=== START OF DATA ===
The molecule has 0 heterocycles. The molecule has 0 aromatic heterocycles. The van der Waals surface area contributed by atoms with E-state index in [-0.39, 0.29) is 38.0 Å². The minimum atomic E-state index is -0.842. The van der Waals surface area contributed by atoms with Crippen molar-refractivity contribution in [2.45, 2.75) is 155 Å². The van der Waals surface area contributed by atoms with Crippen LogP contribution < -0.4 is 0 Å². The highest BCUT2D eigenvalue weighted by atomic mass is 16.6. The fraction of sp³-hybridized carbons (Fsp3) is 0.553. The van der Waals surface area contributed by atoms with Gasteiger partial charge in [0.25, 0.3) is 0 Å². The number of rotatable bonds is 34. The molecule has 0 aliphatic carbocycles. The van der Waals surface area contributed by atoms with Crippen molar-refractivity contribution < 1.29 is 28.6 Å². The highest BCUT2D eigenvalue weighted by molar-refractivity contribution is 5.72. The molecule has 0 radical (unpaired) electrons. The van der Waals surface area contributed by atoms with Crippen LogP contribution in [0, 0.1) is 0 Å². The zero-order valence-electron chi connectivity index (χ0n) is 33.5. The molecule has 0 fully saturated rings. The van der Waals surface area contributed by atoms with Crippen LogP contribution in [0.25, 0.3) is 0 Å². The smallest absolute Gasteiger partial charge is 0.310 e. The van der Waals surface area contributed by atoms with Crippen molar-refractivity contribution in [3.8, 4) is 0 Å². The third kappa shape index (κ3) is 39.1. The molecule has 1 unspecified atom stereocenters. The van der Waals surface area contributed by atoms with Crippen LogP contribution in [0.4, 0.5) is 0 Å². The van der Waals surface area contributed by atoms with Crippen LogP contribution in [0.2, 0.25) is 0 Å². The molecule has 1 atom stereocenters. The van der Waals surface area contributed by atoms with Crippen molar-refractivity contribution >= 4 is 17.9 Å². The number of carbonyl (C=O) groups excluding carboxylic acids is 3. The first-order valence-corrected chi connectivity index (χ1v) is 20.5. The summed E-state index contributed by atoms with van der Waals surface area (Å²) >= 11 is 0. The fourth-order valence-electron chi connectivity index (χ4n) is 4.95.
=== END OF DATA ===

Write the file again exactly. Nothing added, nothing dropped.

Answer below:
The molecule has 0 heterocycles. The molecule has 0 aromatic heterocycles. The van der Waals surface area contributed by atoms with E-state index in [-0.39, 0.29) is 38.0 Å². The minimum atomic E-state index is -0.842. The van der Waals surface area contributed by atoms with Crippen molar-refractivity contribution in [2.45, 2.75) is 155 Å². The van der Waals surface area contributed by atoms with Crippen LogP contribution < -0.4 is 0 Å². The highest BCUT2D eigenvalue weighted by atomic mass is 16.6. The fraction of sp³-hybridized carbons (Fsp3) is 0.553. The van der Waals surface area contributed by atoms with Gasteiger partial charge in [0.25, 0.3) is 0 Å². The number of rotatable bonds is 34. The molecule has 0 aliphatic carbocycles. The van der Waals surface area contributed by atoms with Crippen molar-refractivity contribution < 1.29 is 28.6 Å². The highest BCUT2D eigenvalue weighted by molar-refractivity contribution is 5.72. The molecule has 0 radical (unpaired) electrons. The van der Waals surface area contributed by atoms with Crippen LogP contribution in [0, 0.1) is 0 Å². The zero-order valence-electron chi connectivity index (χ0n) is 33.5. The molecule has 0 fully saturated rings. The van der Waals surface area contributed by atoms with Crippen LogP contribution in [0.25, 0.3) is 0 Å². The smallest absolute Gasteiger partial charge is 0.310 e. The van der Waals surface area contributed by atoms with Crippen molar-refractivity contribution in [3.8, 4) is 0 Å². The third kappa shape index (κ3) is 39.1. The molecule has 1 unspecified atom stereocenters. The van der Waals surface area contributed by atoms with Crippen LogP contribution in [0.4, 0.5) is 0 Å². The van der Waals surface area contributed by atoms with Crippen LogP contribution in [0.2, 0.25) is 0 Å². The molecule has 1 atom stereocenters. The van der Waals surface area contributed by atoms with Crippen molar-refractivity contribution >= 4 is 17.9 Å². The number of carbonyl (C=O) groups excluding carboxylic acids is 3. The first-order valence-corrected chi connectivity index (χ1v) is 20.5. The summed E-state index contributed by atoms with van der Waals surface area (Å²) >= 11 is 0. The fourth-order valence-electron chi connectivity index (χ4n) is 4.95.